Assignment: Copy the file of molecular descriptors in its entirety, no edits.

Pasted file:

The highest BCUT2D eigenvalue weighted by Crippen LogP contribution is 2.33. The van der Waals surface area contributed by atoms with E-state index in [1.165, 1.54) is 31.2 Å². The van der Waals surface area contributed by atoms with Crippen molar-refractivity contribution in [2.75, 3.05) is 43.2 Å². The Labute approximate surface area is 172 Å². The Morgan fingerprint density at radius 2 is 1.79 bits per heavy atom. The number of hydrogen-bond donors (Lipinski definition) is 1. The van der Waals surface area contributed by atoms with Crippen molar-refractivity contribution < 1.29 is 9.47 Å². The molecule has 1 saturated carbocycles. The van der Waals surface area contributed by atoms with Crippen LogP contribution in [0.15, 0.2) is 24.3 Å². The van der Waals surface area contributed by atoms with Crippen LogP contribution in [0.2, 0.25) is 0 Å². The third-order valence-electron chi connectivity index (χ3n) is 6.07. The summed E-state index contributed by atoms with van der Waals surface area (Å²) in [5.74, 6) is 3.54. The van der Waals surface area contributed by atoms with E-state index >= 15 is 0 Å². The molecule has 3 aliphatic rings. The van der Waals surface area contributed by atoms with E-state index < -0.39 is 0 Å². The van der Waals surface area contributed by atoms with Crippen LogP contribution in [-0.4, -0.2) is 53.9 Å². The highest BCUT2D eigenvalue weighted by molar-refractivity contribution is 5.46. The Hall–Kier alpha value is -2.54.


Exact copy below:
The highest BCUT2D eigenvalue weighted by Crippen LogP contribution is 2.33. The van der Waals surface area contributed by atoms with E-state index in [1.165, 1.54) is 31.2 Å². The van der Waals surface area contributed by atoms with Crippen molar-refractivity contribution in [2.75, 3.05) is 43.2 Å². The Labute approximate surface area is 172 Å². The Morgan fingerprint density at radius 2 is 1.79 bits per heavy atom. The number of hydrogen-bond donors (Lipinski definition) is 1. The van der Waals surface area contributed by atoms with Crippen molar-refractivity contribution < 1.29 is 9.47 Å². The molecule has 1 saturated carbocycles. The van der Waals surface area contributed by atoms with Crippen LogP contribution in [0.15, 0.2) is 24.3 Å². The van der Waals surface area contributed by atoms with Crippen LogP contribution in [0.2, 0.25) is 0 Å². The third-order valence-electron chi connectivity index (χ3n) is 6.07. The summed E-state index contributed by atoms with van der Waals surface area (Å²) in [5.74, 6) is 3.54. The van der Waals surface area contributed by atoms with E-state index >= 15 is 0 Å². The molecule has 3 aliphatic rings. The van der Waals surface area contributed by atoms with E-state index < -0.39 is 0 Å². The van der Waals surface area contributed by atoms with Crippen LogP contribution in [-0.4, -0.2) is 53.9 Å². The highest BCUT2D eigenvalue weighted by molar-refractivity contribution is 5.46. The Hall–Kier alpha value is -2.54.